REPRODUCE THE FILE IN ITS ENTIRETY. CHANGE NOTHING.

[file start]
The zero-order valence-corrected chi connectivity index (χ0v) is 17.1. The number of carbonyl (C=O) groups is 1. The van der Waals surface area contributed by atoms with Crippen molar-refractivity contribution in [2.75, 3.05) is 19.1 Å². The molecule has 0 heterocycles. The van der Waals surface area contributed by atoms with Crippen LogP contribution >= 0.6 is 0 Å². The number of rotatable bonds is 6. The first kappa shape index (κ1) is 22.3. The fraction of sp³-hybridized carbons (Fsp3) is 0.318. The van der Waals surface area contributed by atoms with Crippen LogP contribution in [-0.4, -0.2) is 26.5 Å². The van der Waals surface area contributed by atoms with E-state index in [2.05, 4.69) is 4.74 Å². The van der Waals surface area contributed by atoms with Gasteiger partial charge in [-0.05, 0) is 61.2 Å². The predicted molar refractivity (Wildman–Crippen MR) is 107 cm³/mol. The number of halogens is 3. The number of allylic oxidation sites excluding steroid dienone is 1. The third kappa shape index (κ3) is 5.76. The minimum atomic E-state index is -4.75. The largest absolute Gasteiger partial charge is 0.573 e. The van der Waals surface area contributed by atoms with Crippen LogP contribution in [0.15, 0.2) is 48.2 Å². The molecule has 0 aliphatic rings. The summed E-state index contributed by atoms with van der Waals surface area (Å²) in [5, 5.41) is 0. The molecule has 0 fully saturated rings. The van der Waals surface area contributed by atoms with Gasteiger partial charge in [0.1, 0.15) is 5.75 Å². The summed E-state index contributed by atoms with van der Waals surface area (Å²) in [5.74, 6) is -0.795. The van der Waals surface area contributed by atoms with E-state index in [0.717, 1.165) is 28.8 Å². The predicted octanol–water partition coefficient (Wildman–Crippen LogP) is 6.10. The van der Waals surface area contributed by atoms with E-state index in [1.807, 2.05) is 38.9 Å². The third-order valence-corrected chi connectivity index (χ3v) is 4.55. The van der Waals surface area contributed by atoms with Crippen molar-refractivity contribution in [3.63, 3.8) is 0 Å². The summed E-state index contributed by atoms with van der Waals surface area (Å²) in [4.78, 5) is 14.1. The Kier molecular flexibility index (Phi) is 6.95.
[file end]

The zero-order valence-corrected chi connectivity index (χ0v) is 17.1. The number of carbonyl (C=O) groups is 1. The van der Waals surface area contributed by atoms with Crippen molar-refractivity contribution in [2.75, 3.05) is 19.1 Å². The molecule has 0 heterocycles. The van der Waals surface area contributed by atoms with Crippen LogP contribution >= 0.6 is 0 Å². The number of rotatable bonds is 6. The first kappa shape index (κ1) is 22.3. The fraction of sp³-hybridized carbons (Fsp3) is 0.318. The van der Waals surface area contributed by atoms with Crippen LogP contribution in [-0.4, -0.2) is 26.5 Å². The van der Waals surface area contributed by atoms with E-state index in [2.05, 4.69) is 4.74 Å². The van der Waals surface area contributed by atoms with Gasteiger partial charge in [-0.05, 0) is 61.2 Å². The predicted molar refractivity (Wildman–Crippen MR) is 107 cm³/mol. The number of halogens is 3. The number of allylic oxidation sites excluding steroid dienone is 1. The third kappa shape index (κ3) is 5.76. The minimum atomic E-state index is -4.75. The largest absolute Gasteiger partial charge is 0.573 e. The van der Waals surface area contributed by atoms with Crippen LogP contribution in [0.15, 0.2) is 48.2 Å². The molecule has 0 aliphatic rings. The summed E-state index contributed by atoms with van der Waals surface area (Å²) in [5, 5.41) is 0. The molecule has 0 fully saturated rings. The van der Waals surface area contributed by atoms with Gasteiger partial charge in [0.1, 0.15) is 5.75 Å². The summed E-state index contributed by atoms with van der Waals surface area (Å²) in [5.74, 6) is -0.795. The van der Waals surface area contributed by atoms with E-state index in [0.717, 1.165) is 28.8 Å². The predicted octanol–water partition coefficient (Wildman–Crippen LogP) is 6.10. The van der Waals surface area contributed by atoms with E-state index in [1.807, 2.05) is 38.9 Å². The third-order valence-corrected chi connectivity index (χ3v) is 4.55. The van der Waals surface area contributed by atoms with Crippen molar-refractivity contribution in [3.63, 3.8) is 0 Å². The summed E-state index contributed by atoms with van der Waals surface area (Å²) in [4.78, 5) is 14.1. The Kier molecular flexibility index (Phi) is 6.95.